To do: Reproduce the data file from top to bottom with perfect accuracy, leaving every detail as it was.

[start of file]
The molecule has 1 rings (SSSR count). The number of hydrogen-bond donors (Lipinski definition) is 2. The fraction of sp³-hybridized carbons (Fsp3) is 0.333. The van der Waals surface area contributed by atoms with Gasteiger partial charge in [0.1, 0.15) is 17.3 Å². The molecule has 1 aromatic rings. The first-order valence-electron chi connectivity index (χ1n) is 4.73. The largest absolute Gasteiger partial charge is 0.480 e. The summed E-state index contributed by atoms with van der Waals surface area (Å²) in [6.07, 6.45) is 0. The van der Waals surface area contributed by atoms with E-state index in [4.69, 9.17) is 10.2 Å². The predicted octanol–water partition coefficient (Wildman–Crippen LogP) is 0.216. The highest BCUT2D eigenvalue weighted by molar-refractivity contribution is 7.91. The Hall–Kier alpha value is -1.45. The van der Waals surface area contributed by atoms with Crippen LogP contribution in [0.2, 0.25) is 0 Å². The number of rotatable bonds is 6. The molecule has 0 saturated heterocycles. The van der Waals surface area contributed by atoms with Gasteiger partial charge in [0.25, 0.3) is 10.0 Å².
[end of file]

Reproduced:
The molecule has 1 rings (SSSR count). The number of hydrogen-bond donors (Lipinski definition) is 2. The fraction of sp³-hybridized carbons (Fsp3) is 0.333. The van der Waals surface area contributed by atoms with Gasteiger partial charge in [0.1, 0.15) is 17.3 Å². The molecule has 1 aromatic rings. The first-order valence-electron chi connectivity index (χ1n) is 4.73. The largest absolute Gasteiger partial charge is 0.480 e. The summed E-state index contributed by atoms with van der Waals surface area (Å²) in [6.07, 6.45) is 0. The van der Waals surface area contributed by atoms with E-state index in [4.69, 9.17) is 10.2 Å². The predicted octanol–water partition coefficient (Wildman–Crippen LogP) is 0.216. The highest BCUT2D eigenvalue weighted by molar-refractivity contribution is 7.91. The Hall–Kier alpha value is -1.45. The van der Waals surface area contributed by atoms with Crippen LogP contribution in [0.2, 0.25) is 0 Å². The number of rotatable bonds is 6. The molecule has 0 saturated heterocycles. The van der Waals surface area contributed by atoms with Gasteiger partial charge in [0.25, 0.3) is 10.0 Å².